Most companies struggle with the determination of what is acceptable for design risk analysis. However, for process risk analysis, it is usually much easier to quantify the acceptable risk level.

Corrective Action

Once you have determined that a process is not acceptable at the current residual risk level, then you must take corrective actions to reduce the risk. The first step to achieve this should be to review the process flow. There are critical control points that can be identified in the process flow. One of those places is at the end of the process at the inspection step in the process.

The inspection step in the process flow affects the detectability of defects. For many automated processes, such as CNC machining, it is not reasonable to perform 100% inspection. Therefore, these processes require validation. Most engineers make the mistake of trying to validate every dimension that is machined. However, only some of the aspects result in device failures. These are the dimensions that are critical to validate. The best practice is to calculate the process capability for meeting each of these critical specifications (i.e., – CpK). A minimum threshold should be established for the CpK (refer back to the process risk analysis for ideas on linking CpK to risk acceptance). Any CpK values below the threshold require a more consistent process. These are the component specifications that should be the focus of process validation efforts.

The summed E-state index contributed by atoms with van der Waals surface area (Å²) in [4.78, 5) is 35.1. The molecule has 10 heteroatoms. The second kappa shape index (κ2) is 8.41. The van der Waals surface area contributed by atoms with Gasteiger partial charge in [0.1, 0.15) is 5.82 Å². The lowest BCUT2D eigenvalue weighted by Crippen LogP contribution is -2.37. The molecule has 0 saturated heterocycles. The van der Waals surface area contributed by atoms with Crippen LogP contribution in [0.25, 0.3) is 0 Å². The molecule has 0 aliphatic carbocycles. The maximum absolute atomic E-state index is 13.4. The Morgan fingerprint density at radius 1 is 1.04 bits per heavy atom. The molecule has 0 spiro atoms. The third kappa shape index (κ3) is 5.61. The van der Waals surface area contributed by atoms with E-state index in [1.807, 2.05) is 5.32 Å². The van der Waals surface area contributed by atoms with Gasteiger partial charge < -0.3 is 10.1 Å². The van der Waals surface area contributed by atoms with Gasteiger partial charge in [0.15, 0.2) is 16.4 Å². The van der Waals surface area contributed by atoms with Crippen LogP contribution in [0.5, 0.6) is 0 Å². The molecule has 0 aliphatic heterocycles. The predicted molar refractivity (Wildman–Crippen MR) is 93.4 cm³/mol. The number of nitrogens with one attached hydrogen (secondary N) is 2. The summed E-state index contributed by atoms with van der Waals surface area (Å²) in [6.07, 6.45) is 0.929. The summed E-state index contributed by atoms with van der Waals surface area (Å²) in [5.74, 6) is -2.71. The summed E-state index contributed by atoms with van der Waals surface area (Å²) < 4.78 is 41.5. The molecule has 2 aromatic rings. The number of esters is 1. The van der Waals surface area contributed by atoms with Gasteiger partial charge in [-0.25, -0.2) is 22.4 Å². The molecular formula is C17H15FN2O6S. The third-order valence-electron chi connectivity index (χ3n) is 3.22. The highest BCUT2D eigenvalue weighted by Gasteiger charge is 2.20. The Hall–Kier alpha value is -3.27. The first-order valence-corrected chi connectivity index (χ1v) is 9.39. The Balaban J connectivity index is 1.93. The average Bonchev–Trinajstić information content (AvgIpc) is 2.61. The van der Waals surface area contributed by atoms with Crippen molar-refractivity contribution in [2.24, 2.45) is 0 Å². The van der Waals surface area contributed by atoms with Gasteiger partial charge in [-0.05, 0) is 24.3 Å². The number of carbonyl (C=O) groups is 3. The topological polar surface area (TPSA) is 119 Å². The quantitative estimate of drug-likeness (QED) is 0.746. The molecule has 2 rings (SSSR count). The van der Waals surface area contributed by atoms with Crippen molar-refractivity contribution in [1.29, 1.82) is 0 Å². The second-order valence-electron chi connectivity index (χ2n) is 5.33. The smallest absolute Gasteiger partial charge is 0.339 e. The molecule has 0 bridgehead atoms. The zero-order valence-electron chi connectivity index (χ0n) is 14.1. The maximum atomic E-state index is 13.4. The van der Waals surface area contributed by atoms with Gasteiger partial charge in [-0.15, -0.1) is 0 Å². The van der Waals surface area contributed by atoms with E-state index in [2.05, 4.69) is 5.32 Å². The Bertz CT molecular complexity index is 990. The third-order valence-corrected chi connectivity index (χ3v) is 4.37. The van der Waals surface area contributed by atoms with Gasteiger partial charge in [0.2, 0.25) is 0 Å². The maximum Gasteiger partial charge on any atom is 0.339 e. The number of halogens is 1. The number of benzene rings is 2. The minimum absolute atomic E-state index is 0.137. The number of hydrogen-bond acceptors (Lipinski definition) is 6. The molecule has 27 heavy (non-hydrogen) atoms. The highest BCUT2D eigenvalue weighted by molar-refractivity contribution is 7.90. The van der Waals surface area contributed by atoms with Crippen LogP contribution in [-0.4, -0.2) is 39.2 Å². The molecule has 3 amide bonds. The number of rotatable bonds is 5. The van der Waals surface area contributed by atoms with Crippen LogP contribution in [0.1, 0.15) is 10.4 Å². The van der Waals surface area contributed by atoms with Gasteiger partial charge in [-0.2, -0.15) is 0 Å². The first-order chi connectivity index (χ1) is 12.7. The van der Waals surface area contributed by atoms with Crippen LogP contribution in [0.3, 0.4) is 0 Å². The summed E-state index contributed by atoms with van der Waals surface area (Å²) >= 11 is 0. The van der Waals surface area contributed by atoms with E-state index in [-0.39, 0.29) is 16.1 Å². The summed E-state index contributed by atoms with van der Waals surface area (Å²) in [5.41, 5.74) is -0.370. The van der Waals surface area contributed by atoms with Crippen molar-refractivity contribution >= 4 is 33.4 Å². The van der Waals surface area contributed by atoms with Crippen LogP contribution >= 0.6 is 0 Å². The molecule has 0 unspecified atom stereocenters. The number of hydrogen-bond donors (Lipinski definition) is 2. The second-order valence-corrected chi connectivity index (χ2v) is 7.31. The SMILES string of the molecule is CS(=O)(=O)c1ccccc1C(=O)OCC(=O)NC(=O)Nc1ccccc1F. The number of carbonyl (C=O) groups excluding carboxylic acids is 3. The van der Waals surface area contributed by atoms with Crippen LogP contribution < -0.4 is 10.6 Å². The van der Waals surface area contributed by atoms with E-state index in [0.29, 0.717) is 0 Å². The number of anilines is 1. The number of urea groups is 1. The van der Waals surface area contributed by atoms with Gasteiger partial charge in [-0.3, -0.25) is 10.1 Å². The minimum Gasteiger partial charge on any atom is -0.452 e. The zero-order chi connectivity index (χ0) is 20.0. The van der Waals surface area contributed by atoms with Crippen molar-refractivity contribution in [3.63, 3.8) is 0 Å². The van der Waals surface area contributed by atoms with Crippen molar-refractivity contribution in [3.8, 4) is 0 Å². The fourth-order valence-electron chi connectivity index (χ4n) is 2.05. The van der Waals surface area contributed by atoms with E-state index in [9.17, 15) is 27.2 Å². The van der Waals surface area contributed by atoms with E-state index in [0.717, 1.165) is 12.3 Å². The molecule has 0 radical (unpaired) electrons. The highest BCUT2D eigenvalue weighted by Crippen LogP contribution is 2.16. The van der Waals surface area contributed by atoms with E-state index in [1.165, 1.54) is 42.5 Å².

During a process validation, it is often advisable to perform a Design Of Experiment (DOE) in order to quantify the effects of each process variable. Typically a DOE will evaluate the impact on CpK for each variable at a high, low, and middle value, while other variables are maintained at nominal values. Any variables that appear to have a significant impact on the CpK are candidates for performing an Operational Qualification (OQ). For a machining process, this could include spindle speeds, feed rates, and material hardness. If variation of the variable has little or no impact upon the CpK, then there is probably little benefit to the inclusion of this variable in an OQ.

The output of an OQ validation should be high and low limits for each process variable that will result in a “good” part. Performance Qualification (PQ) validation is the final step of process validation. In the PQ, most companies will conduct three repeat lots at nominal values for the variables. If the OQ is designed well, there is often little added value in the PQ. Therefore, the sample size is typically three lots of 10 samples each. If the OQ validation does not clearly identify safe operating limits for the variables, or the process has the marginal capability (i.e., – a low CpK), then the OQ should be repeated, and an additional DOE may be needed.

Information Resources